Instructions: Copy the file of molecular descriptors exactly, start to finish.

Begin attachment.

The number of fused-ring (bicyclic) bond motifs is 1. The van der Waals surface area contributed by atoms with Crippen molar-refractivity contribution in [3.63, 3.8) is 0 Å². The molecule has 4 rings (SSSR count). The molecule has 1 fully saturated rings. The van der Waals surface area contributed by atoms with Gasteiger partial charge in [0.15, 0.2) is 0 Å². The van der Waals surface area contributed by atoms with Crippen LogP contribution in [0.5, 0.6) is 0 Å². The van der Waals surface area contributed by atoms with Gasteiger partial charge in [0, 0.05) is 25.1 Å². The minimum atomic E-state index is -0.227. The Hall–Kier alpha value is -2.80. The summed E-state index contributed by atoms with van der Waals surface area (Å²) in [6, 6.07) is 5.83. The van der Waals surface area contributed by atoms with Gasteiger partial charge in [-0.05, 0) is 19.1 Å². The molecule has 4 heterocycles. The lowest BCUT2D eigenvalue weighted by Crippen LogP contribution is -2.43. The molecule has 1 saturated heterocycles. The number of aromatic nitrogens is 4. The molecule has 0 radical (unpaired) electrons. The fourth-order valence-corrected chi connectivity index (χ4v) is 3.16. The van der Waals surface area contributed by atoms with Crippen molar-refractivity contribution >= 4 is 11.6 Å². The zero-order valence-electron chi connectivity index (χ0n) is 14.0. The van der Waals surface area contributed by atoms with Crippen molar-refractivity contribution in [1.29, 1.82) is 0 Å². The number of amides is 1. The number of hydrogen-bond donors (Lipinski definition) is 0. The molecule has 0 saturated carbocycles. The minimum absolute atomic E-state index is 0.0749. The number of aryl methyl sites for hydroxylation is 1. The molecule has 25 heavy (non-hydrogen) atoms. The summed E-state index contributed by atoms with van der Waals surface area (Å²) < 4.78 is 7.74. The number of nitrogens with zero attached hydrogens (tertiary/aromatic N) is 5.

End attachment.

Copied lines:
The number of fused-ring (bicyclic) bond motifs is 1. The van der Waals surface area contributed by atoms with Crippen molar-refractivity contribution in [3.63, 3.8) is 0 Å². The molecule has 4 rings (SSSR count). The molecule has 1 fully saturated rings. The van der Waals surface area contributed by atoms with Gasteiger partial charge in [0.15, 0.2) is 0 Å². The van der Waals surface area contributed by atoms with Crippen LogP contribution in [0.5, 0.6) is 0 Å². The van der Waals surface area contributed by atoms with Gasteiger partial charge in [0, 0.05) is 25.1 Å². The minimum atomic E-state index is -0.227. The Hall–Kier alpha value is -2.80. The summed E-state index contributed by atoms with van der Waals surface area (Å²) in [6, 6.07) is 5.83. The van der Waals surface area contributed by atoms with Gasteiger partial charge in [-0.05, 0) is 19.1 Å². The molecule has 4 heterocycles. The lowest BCUT2D eigenvalue weighted by Crippen LogP contribution is -2.43. The molecule has 1 saturated heterocycles. The number of aromatic nitrogens is 4. The molecule has 0 radical (unpaired) electrons. The fourth-order valence-corrected chi connectivity index (χ4v) is 3.16. The van der Waals surface area contributed by atoms with Crippen molar-refractivity contribution >= 4 is 11.6 Å². The zero-order valence-electron chi connectivity index (χ0n) is 14.0. The van der Waals surface area contributed by atoms with Crippen molar-refractivity contribution in [1.29, 1.82) is 0 Å². The number of amides is 1. The number of hydrogen-bond donors (Lipinski definition) is 0. The molecule has 0 saturated carbocycles. The minimum absolute atomic E-state index is 0.0749. The number of aryl methyl sites for hydroxylation is 1. The molecule has 25 heavy (non-hydrogen) atoms. The summed E-state index contributed by atoms with van der Waals surface area (Å²) < 4.78 is 7.74. The number of nitrogens with zero attached hydrogens (tertiary/aromatic N) is 5.